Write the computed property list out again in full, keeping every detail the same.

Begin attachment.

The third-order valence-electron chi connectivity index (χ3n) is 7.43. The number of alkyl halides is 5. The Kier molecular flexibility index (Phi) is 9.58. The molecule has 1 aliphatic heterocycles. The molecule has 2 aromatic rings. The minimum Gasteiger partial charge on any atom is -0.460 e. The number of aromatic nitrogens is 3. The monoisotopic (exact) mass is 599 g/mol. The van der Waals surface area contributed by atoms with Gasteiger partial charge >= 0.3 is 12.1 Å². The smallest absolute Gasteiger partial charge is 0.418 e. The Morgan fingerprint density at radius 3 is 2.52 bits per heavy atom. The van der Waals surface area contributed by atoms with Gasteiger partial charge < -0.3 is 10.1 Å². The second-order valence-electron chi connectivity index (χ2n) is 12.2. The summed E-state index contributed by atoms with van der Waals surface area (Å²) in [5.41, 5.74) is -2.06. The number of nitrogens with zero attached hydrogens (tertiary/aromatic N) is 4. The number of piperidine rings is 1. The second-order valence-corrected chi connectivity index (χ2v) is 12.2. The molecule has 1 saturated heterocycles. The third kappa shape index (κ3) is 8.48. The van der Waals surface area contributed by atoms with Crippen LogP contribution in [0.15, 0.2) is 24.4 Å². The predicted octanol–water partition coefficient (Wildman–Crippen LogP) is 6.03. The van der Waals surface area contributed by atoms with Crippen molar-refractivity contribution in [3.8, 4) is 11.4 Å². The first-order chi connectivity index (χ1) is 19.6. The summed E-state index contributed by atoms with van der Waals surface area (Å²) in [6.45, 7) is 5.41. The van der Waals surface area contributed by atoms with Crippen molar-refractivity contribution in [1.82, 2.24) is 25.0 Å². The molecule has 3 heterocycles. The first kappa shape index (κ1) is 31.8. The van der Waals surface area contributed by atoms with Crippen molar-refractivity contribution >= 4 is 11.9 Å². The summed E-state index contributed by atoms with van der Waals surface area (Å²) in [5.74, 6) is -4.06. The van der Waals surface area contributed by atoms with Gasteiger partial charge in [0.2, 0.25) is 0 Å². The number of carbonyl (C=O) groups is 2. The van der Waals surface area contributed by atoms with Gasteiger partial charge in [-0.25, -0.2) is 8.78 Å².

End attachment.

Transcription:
The third-order valence-electron chi connectivity index (χ3n) is 7.43. The number of alkyl halides is 5. The Kier molecular flexibility index (Phi) is 9.58. The molecule has 1 aliphatic heterocycles. The molecule has 2 aromatic rings. The minimum Gasteiger partial charge on any atom is -0.460 e. The number of aromatic nitrogens is 3. The monoisotopic (exact) mass is 599 g/mol. The van der Waals surface area contributed by atoms with Gasteiger partial charge >= 0.3 is 12.1 Å². The smallest absolute Gasteiger partial charge is 0.418 e. The Morgan fingerprint density at radius 3 is 2.52 bits per heavy atom. The van der Waals surface area contributed by atoms with Gasteiger partial charge < -0.3 is 10.1 Å². The second-order valence-electron chi connectivity index (χ2n) is 12.2. The summed E-state index contributed by atoms with van der Waals surface area (Å²) in [5.41, 5.74) is -2.06. The number of nitrogens with zero attached hydrogens (tertiary/aromatic N) is 4. The number of piperidine rings is 1. The second-order valence-corrected chi connectivity index (χ2v) is 12.2. The molecule has 1 saturated heterocycles. The third kappa shape index (κ3) is 8.48. The van der Waals surface area contributed by atoms with Crippen LogP contribution in [0.15, 0.2) is 24.4 Å². The predicted octanol–water partition coefficient (Wildman–Crippen LogP) is 6.03. The van der Waals surface area contributed by atoms with Crippen molar-refractivity contribution in [3.8, 4) is 11.4 Å². The first-order chi connectivity index (χ1) is 19.6. The summed E-state index contributed by atoms with van der Waals surface area (Å²) in [6.45, 7) is 5.41. The van der Waals surface area contributed by atoms with Crippen molar-refractivity contribution in [1.82, 2.24) is 25.0 Å². The molecule has 3 heterocycles. The first kappa shape index (κ1) is 31.8. The van der Waals surface area contributed by atoms with Crippen molar-refractivity contribution >= 4 is 11.9 Å². The summed E-state index contributed by atoms with van der Waals surface area (Å²) in [5.74, 6) is -4.06. The van der Waals surface area contributed by atoms with Gasteiger partial charge in [0.2, 0.25) is 0 Å². The number of carbonyl (C=O) groups is 2. The van der Waals surface area contributed by atoms with Gasteiger partial charge in [-0.25, -0.2) is 8.78 Å².